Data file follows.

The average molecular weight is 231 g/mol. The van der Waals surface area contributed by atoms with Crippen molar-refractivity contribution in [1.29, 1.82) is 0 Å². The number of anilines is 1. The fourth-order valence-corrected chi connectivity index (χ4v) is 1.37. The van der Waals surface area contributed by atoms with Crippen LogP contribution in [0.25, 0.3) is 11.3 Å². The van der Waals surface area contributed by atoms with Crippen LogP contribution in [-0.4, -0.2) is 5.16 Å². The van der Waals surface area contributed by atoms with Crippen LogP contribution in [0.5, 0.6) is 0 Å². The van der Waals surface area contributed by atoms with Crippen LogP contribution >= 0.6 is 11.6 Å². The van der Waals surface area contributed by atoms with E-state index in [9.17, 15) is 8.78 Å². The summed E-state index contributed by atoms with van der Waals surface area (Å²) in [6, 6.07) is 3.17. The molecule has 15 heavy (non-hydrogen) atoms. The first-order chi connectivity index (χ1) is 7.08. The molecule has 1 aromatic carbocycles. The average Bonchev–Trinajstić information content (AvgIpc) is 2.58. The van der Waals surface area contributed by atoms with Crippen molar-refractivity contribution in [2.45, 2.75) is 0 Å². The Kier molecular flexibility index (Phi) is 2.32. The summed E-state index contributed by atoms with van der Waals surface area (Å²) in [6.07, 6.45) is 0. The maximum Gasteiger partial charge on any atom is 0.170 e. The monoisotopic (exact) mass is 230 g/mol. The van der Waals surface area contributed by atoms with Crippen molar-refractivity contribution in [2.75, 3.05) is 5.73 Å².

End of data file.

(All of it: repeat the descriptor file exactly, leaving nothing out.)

The average molecular weight is 231 g/mol. The van der Waals surface area contributed by atoms with Crippen molar-refractivity contribution in [1.29, 1.82) is 0 Å². The number of anilines is 1. The fourth-order valence-corrected chi connectivity index (χ4v) is 1.37. The van der Waals surface area contributed by atoms with Crippen LogP contribution in [0.25, 0.3) is 11.3 Å². The van der Waals surface area contributed by atoms with Crippen LogP contribution in [-0.4, -0.2) is 5.16 Å². The van der Waals surface area contributed by atoms with Crippen LogP contribution in [0.5, 0.6) is 0 Å². The van der Waals surface area contributed by atoms with Crippen LogP contribution >= 0.6 is 11.6 Å². The van der Waals surface area contributed by atoms with E-state index in [9.17, 15) is 8.78 Å². The summed E-state index contributed by atoms with van der Waals surface area (Å²) in [6, 6.07) is 3.17. The molecule has 15 heavy (non-hydrogen) atoms. The first-order chi connectivity index (χ1) is 7.08. The molecule has 1 aromatic carbocycles. The average Bonchev–Trinajstić information content (AvgIpc) is 2.58. The van der Waals surface area contributed by atoms with Crippen molar-refractivity contribution in [2.45, 2.75) is 0 Å². The Kier molecular flexibility index (Phi) is 2.32. The summed E-state index contributed by atoms with van der Waals surface area (Å²) in [6.07, 6.45) is 0. The maximum Gasteiger partial charge on any atom is 0.170 e. The monoisotopic (exact) mass is 230 g/mol. The van der Waals surface area contributed by atoms with Crippen molar-refractivity contribution in [2.75, 3.05) is 5.73 Å².